There’s a significant cost, naturally, that comes with pouring dedicated resources into following an NHL team. But it’s something we do without hesitation, because we know it is important to you and our community.
Whether it’s a detailed look at the summer training regime of Jack Roslovic, a look back at Patrik Laine’s first 100 goals, taking you behind the scenes of a typical practice, questioning the team’s handling of a player’s injury or just having fun with our weekly Dump & Chase digital hockey notebook, you’ll get a lot more than just the final score or the latest clichéd quotes.
In these ever-increasing times of team-controlled messages and public relations often being passed off as sports journalism, it’s more important than ever to maintain a strong, independent local voice that isn’t afraid to call it as we see it.
I take my responsibility to our readers seriously, and it’s a privilege to take you along for every step of the journey and give you a front-row seat to all the action.
Thank you for your continued support, and I’m looking forward to seeing what 2019 has in store for our team — and yours.
— Mike McIntyre
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Glancing through a few tearsheets from this past year, I am overwhelmed with the eclectic array of amazing local people that I get to meet and photograph every day on the job as a photojournalist with the Winnipeg Free Press: a 90-year-old Holocaust survivor; a young woman holding her homemade sign that reads, "Every woman is my daughter," at a protest march in honour of Tina Fontaine; and a farm family living in southern Manitoba etching out a living in an industry that has become big business.
They are just three samples of stories I get to work on every day and you, the reader, help make this happen.
In an age when buying local is cool, trendy and economically sustainable, I believe it is also socially responsible. And you can't get more local than your local newspaper. Knowing about what is going on in your community helps you become an informed citizen and informed citizens make for a more democratic society.
But reading local news isn't just about being informed, it also feeds you. How? Because investing in your local paper is like purchasing food from a local market. We investigate, cultivate and harvest stories of people that live amongst you and in your community. They're your neighbours, family members, co-workers, business owners and friends.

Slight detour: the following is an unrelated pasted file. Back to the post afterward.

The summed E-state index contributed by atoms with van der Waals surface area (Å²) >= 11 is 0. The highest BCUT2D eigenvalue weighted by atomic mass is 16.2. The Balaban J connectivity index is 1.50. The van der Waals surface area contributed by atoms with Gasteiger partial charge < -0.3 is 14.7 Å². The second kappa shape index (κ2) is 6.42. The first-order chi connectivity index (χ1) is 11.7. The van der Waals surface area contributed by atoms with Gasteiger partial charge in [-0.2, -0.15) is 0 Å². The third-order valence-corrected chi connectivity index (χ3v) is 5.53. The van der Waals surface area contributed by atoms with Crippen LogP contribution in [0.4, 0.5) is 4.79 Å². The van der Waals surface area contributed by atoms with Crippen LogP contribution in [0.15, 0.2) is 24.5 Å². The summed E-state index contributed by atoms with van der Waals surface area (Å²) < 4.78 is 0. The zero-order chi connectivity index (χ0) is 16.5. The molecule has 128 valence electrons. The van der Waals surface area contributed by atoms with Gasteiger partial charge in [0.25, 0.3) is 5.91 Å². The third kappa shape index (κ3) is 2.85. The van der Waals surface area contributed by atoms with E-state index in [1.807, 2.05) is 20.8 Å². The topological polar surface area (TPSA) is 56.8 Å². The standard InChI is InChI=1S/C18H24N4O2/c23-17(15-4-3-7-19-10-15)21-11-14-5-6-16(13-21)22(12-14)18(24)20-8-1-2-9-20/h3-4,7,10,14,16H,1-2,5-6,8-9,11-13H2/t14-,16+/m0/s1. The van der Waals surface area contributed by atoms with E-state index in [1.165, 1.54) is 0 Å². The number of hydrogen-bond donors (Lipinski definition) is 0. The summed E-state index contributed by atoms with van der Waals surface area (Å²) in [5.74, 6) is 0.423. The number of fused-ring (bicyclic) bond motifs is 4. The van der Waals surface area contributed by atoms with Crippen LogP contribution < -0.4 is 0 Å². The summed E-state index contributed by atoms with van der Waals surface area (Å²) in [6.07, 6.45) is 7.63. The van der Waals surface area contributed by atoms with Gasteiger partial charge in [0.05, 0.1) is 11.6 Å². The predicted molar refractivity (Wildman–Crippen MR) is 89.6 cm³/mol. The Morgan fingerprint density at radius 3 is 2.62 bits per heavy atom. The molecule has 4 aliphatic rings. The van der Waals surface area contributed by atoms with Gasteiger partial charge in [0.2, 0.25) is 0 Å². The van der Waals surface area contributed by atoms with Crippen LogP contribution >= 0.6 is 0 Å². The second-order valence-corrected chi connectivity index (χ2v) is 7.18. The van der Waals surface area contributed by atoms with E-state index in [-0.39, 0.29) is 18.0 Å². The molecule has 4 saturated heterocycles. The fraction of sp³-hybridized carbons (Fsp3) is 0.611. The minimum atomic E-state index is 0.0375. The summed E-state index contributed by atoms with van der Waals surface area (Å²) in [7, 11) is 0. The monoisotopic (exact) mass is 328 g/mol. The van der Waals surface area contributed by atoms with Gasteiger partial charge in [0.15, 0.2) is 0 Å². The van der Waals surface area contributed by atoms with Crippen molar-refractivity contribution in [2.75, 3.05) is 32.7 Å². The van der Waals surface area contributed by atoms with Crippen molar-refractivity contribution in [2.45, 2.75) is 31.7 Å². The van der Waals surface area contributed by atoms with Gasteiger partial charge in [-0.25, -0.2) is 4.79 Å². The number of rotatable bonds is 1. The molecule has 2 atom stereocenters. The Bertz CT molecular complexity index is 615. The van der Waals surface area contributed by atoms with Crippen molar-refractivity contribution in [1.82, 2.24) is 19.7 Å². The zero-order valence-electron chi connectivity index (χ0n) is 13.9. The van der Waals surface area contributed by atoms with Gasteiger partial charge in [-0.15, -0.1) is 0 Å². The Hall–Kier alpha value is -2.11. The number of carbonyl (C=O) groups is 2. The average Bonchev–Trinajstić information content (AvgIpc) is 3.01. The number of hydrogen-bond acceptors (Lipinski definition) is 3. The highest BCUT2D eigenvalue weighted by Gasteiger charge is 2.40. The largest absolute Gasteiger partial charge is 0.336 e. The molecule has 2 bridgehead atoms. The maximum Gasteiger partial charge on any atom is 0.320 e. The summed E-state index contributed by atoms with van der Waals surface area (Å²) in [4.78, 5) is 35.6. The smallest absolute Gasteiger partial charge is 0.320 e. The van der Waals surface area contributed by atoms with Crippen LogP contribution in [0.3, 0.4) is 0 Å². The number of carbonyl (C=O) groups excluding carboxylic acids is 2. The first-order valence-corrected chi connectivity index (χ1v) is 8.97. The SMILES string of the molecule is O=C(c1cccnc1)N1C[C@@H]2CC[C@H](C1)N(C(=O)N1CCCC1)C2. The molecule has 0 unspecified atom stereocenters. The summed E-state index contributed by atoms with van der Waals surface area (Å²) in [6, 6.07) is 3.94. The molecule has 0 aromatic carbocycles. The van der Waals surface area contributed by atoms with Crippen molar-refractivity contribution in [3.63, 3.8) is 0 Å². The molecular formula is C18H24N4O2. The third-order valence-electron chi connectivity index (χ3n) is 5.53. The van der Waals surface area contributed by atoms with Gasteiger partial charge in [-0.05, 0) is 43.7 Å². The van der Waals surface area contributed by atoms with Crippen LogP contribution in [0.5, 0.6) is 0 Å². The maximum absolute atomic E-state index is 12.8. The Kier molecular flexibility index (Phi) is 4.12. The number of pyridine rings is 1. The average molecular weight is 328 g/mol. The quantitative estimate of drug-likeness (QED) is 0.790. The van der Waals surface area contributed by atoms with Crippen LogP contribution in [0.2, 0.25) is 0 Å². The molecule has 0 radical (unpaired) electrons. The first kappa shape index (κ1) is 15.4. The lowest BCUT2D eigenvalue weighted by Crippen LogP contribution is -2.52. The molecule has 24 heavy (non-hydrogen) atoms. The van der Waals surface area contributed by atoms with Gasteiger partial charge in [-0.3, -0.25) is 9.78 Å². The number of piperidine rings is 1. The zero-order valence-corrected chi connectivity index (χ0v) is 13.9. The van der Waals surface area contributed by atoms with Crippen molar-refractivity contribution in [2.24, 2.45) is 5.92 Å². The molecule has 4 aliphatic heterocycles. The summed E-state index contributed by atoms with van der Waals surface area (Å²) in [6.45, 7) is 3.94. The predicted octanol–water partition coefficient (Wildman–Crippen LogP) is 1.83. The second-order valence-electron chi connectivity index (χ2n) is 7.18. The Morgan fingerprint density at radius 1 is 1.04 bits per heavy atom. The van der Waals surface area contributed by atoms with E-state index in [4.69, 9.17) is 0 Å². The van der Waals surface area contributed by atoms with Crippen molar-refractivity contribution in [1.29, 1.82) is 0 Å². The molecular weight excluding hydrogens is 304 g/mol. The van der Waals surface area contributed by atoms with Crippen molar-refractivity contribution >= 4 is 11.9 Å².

Without you we wouldn't be here, without you these stories couldn't be told and without you these photos would not be taken. Photos of people, places, businesses, industries, cultures and faith groups. Photos of new and old immigrants, trends, triumphs and tragedies.
These people and stories are what make up the fabric of our community and if we don't tell these stories, who will?
Like the phrase, "If a tree falls in a forest and no one is around to hear it, does it make a sound?" our endeavour at the paper is to count the trees that fall and also the ones that are planted. Thank you for opening the pages and consuming our local fare.
I wish to thank you, the Free Press reader, from the bottom of my heart. It is my honour to visually capture the stories of the people in our community and be a part of this long-standing institution.
— Ruth Bonneville
It’s no secret that Thompson, Man. has become one of the most crime-ridden communities in the country.
But what impact is a rising crime rate having on the wheels of justice?
Free Press justice reporter Katie May spent time in the northern town to document just how slowly the wheels of justice are now grinding and what it means for those caught up on the system.
Don’t miss Katie’s exclusive report early this year.
The Free Press followed meth’s tracks in Manitoba to find out where they lead.
We spoke to dozens of people who’ve been hurt by crystal meth, in one way or another. We met with nurses and lawyers. We visited an innovative transitional house that is changing lives, and spent a night rolling through downtown with police.
We sat with people healing from their meth addictions and folks still caught in the drug’s grasp. We heard how front-line service workers, grassroots advocates and everyday citizens are trying to fight back against a tidal wave of misery.
Together, our seven-part series reveals a picture of a province seized by what one expert called a perfect storm of conditions.
Obstacles to oversight
The civilian director of the Independent Investigation Unit of Manitoba — the province’s police oversight agency — has repeatedly raised concerns about a lack of co-operation from city police that appears to have been ignored by the police chief.
During an eight-month investigation, Ryan Thorpe uncovered a story involving disappearing complaints, skirted investigations, institutional pushback, disputes over jurisdiction and interference among officers identified in criminal probes.
The last ride
Writer Melissa Martin and photographer Phil Hossack hopped aboard for Greyhound's final run from Flin Flon to Winnipeg, a 900-kilometre journey that served as a lifeline to more than three dozen rural Manitoba communities for decades.
Updated on Friday, January 4, 2019 at 11:02 PM CST: Fixes typo